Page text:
If the combat had been more varied, with more extensions to the broom and maybe even a suitably sweeping powered up attack, I’d probably have played more of the post-game, which cleverly reinterprets the player’s ability to explore the world. As it is, while the weapon is a fitting sword-substitute – read into it what you will – and integrates into puzzles and navigation well with its dust-gathering abilities, later enemies tend to be tougher or faster rather than trickier. That’s less of a complaint and more of an observation though, because the cleverest parts of the game use enemies as distractions and puzzle elements rather than direct opponents.

There’s a bitterness alongside the glimpses of something sweeter and the cards that Young collects on his journey, containing the thoughts and words of enemies and NPCs, cut more often than they soothe. It’s the quiet that will linger in my mind though – meeting the only friendly dog in the world, watching a sleeping city from a rooftop, failing to talk to a fisherman.

Remembering the fisherman makes me consider the whole game again. Perhaps my interpretation of Young’s journey is too benign and it’d certainly be possible to find an entirely different story in the stitched together sentences and scenarios. The ambiguity is a strength rather than a misty vagueness. And, besides, it’d also be possible to enjoy hitting bats with a broom and solving puzzles in dungeons without worrying about anything else because, for all of its diversions and narrative mazes, Anodyne is also a refreshingly well-designed top-down adventure.

Anodyne is available now, direct from the developers, for $9. That’ll secure you a Steam key too.


  1. Tamath says:

    I enjoyed Anodyne. Wrote a review myself around the time it first came out. If anyone was thinking about this or Evoland, please choose Anodyne. As mentioned in the Evoland WIT here, the random encounters are horribly annoying. So annoying that I didn’t finish Evoland.

  2. Lucas Says says:

    Glad you guys finally WIT’d it. It’s quite a thing that hit me in exactly the right places. I can understand some people getting SNES fatigue from games like this, but I can’t get enough of it.

  3. deadly.by.design says:

    This reminds me that I ought to pick up the game where I left off, which is somewhere around 23 cards.

    The apartment complex dungeon kind of fatigued me. :(

  4. PopeRatzo says:

    Again with the retro graphics. It must be great because the graphics look old, a sure sign of quality.

    • Convolvulus says:

      I don’t think anyone has ever made that argument?

    • Randomer says:

      More like, “Hey, a style of graphics that I enjoy! Much better than all those bland polygons and generic 3D landscapes that fill so many games today.”

      • PopeRatzo says:

        More like, “Hey, a style of graphics that I enjoy! Much better than all those bland polygons and generic 3D landscapes that fill so many games today.”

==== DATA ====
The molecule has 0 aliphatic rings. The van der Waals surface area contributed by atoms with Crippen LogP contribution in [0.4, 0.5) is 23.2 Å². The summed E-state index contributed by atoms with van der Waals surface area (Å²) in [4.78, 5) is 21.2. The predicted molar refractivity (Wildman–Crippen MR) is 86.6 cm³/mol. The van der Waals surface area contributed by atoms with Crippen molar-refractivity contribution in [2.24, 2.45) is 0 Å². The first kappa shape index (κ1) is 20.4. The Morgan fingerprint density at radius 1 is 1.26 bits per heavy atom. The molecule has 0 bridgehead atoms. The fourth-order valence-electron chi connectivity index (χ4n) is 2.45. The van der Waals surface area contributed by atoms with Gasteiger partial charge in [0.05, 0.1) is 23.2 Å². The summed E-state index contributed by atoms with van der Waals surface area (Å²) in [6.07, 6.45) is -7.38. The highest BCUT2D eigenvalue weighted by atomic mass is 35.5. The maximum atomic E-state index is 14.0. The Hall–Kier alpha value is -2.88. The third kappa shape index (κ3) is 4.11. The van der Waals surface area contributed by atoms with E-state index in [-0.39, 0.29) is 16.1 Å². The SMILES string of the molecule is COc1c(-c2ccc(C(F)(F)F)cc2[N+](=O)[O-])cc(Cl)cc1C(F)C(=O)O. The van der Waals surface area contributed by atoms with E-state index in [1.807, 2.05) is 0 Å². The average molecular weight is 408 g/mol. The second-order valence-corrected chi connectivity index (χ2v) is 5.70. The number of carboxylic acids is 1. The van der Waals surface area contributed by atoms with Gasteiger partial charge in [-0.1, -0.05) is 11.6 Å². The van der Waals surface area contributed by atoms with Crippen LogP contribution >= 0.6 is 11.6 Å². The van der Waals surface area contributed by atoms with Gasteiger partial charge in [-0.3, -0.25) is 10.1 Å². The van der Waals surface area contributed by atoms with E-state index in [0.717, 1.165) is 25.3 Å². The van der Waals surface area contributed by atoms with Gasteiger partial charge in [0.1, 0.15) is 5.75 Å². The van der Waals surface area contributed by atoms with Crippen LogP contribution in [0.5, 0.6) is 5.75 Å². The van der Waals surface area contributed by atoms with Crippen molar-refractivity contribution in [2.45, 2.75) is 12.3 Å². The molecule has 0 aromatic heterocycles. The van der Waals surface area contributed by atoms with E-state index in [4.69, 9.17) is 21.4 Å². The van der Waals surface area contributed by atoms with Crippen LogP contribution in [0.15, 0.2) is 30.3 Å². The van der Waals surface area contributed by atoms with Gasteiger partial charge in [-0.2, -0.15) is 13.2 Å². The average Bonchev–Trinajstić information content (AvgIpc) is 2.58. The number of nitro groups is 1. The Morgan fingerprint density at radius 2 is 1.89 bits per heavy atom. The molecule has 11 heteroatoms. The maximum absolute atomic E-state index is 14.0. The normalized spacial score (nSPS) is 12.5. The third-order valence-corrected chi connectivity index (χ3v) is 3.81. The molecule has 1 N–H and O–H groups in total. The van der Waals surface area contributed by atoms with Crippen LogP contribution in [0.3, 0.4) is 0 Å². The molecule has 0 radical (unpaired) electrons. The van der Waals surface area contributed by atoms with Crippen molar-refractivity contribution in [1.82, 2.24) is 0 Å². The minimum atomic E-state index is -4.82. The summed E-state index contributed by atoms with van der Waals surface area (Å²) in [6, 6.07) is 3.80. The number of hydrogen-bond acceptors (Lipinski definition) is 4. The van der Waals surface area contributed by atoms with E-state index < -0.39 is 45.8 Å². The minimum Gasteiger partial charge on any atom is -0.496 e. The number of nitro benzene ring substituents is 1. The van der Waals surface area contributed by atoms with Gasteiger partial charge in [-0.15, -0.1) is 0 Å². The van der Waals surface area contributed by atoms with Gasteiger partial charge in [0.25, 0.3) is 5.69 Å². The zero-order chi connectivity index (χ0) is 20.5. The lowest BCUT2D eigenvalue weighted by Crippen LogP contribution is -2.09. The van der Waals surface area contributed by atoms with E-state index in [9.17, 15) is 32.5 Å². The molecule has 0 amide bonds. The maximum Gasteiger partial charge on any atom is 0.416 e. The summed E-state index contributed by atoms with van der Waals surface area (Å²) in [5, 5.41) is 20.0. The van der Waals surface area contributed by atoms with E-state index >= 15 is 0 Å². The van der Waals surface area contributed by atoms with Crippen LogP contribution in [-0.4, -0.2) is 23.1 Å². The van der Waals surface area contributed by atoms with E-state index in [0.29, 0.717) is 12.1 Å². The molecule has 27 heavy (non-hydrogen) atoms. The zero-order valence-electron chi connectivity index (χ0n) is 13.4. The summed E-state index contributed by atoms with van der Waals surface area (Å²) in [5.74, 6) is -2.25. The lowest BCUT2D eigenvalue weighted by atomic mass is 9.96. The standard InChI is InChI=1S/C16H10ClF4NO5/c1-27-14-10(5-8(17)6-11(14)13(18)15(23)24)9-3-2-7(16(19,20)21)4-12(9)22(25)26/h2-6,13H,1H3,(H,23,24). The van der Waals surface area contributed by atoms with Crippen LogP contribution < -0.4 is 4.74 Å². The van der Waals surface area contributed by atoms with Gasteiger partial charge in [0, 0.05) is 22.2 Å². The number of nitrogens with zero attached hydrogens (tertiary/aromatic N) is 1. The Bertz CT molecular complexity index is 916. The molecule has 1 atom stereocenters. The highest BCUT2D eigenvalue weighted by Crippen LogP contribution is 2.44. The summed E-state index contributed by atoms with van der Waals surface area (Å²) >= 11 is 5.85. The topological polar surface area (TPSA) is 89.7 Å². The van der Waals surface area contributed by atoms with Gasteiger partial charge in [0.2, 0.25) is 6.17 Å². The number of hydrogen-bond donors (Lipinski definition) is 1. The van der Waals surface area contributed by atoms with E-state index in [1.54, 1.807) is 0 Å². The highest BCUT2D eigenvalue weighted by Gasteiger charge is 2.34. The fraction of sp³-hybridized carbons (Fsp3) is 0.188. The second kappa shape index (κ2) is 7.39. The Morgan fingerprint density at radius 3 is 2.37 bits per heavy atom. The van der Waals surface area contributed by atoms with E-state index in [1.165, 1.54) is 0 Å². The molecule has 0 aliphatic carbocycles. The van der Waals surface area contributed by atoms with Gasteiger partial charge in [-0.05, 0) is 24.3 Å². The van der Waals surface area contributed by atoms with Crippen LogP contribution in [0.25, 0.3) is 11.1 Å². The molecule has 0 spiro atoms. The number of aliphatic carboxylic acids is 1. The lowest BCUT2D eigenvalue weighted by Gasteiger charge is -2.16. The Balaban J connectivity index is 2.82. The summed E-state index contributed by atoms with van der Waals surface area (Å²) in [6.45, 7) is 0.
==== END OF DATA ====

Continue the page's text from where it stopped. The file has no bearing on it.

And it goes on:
Because polygons and 3D are bad? So I guess the takeaway is that if game designers would just stop using polygons and stick to two dimensions, games would be better.

        Nostalgia is like fish. It doesn’t stay fresh very long. And, it’s a dead end. People trying to recreate some artifact of youth. But if you ask a kid what he thinks, you’ll hear, “Why is it so ugly?” “Oh, because retro!” and eventually it comes down to “Why?”

        If 8-bit graphics and sound are used because of a limitation on computing power, that’s one thing. If it’s an artistic statement, it has gotten stale. Don’t get me wrong, there has been some remarkably beautiful pictures in 8-bit. Unfortunately, none of them appear in the “retro” games that are all the rage. Polygons and 3D are now ubiquitous. What we have is the equivalent of using “polygons and 3D” to simulate an 8-bit “look”. It’s not even easier to work in 8-bit any more.

        I still have my Nintendo 64 and several boxes full of games for it. If I want to look at 8-bit graphics, I can go look at some of the best. My concern is that “retro” is becoming a shortcut to attention used by lazy game developers. Since so many members of the game media are of a certain age, making a game look like something from their childhood is a cheap way to get good press.

        • Tukuturi says:

          Which N64 games had 8-bit graphics?

        • tobecooper says:

          What I don’t like, and maybe I am wrong about this, is that you seem to suggest that it’s all about graphics. Retro graphics = good press? Why do you feel that way? Have you played Anodyne? It’s got very keen gameplay and nice atmosphere. Adam wrote a couple thousand of words about it just above us. Provide some context. Which games do you feel get such good press because of nostalgia?

        • killias2 says:

          ” My concern is that “retro” is becoming a shortcut to attention used by lazy game developers. ”

          I think it’s more in the zone of “affordable yet still aesthetically pleasing for at least some portion of the target audience.” Cost is absolutely a central reason here, yet “retro-fied” graphics are just one possible response to the high cost of modern graphics. I don’t see it as the next “evolution” of games or an amazing “statement” or anything, but I certainly think it has a role to play in indie and, to some extent, even mainstream gaming.